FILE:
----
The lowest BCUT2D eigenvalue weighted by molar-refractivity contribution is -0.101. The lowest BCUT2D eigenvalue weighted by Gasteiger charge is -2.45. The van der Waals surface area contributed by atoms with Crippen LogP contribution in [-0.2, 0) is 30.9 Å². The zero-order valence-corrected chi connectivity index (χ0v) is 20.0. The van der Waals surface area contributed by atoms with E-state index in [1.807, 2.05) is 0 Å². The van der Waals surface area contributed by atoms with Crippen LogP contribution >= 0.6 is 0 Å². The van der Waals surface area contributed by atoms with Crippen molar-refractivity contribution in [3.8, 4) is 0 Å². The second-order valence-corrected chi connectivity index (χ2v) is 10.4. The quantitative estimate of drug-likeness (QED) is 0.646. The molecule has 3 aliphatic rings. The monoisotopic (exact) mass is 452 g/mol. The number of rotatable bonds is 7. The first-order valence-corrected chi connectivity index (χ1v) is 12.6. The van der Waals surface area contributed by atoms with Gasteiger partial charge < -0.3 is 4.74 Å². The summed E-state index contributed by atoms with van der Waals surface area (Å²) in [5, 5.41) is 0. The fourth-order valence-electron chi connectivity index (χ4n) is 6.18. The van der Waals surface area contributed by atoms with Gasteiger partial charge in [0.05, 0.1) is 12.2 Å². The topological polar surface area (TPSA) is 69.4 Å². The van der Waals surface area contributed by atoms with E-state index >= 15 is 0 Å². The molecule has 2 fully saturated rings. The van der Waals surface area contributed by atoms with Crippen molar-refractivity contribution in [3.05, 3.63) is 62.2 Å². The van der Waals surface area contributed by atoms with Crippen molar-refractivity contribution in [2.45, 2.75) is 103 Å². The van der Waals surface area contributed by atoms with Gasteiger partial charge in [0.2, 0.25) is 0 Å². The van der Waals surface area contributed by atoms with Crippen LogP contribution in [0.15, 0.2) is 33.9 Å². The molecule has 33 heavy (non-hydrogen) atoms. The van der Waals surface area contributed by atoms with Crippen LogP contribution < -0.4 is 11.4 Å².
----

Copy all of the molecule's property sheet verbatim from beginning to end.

The lowest BCUT2D eigenvalue weighted by molar-refractivity contribution is -0.101. The lowest BCUT2D eigenvalue weighted by Gasteiger charge is -2.45. The van der Waals surface area contributed by atoms with Crippen LogP contribution in [-0.2, 0) is 30.9 Å². The zero-order valence-corrected chi connectivity index (χ0v) is 20.0. The van der Waals surface area contributed by atoms with E-state index in [1.807, 2.05) is 0 Å². The van der Waals surface area contributed by atoms with Crippen LogP contribution >= 0.6 is 0 Å². The van der Waals surface area contributed by atoms with Crippen molar-refractivity contribution in [3.8, 4) is 0 Å². The second-order valence-corrected chi connectivity index (χ2v) is 10.4. The quantitative estimate of drug-likeness (QED) is 0.646. The molecule has 3 aliphatic rings. The monoisotopic (exact) mass is 452 g/mol. The number of rotatable bonds is 7. The first-order valence-corrected chi connectivity index (χ1v) is 12.6. The van der Waals surface area contributed by atoms with Gasteiger partial charge < -0.3 is 4.74 Å². The summed E-state index contributed by atoms with van der Waals surface area (Å²) in [5, 5.41) is 0. The fourth-order valence-electron chi connectivity index (χ4n) is 6.18. The van der Waals surface area contributed by atoms with Gasteiger partial charge in [0.05, 0.1) is 12.2 Å². The topological polar surface area (TPSA) is 69.4 Å². The van der Waals surface area contributed by atoms with E-state index >= 15 is 0 Å². The molecule has 2 fully saturated rings. The van der Waals surface area contributed by atoms with Crippen molar-refractivity contribution in [3.05, 3.63) is 62.2 Å². The van der Waals surface area contributed by atoms with Crippen molar-refractivity contribution in [2.45, 2.75) is 103 Å². The van der Waals surface area contributed by atoms with Gasteiger partial charge in [0.2, 0.25) is 0 Å². The van der Waals surface area contributed by atoms with Crippen LogP contribution in [0.15, 0.2) is 33.9 Å². The molecule has 33 heavy (non-hydrogen) atoms. The van der Waals surface area contributed by atoms with Crippen LogP contribution < -0.4 is 11.4 Å².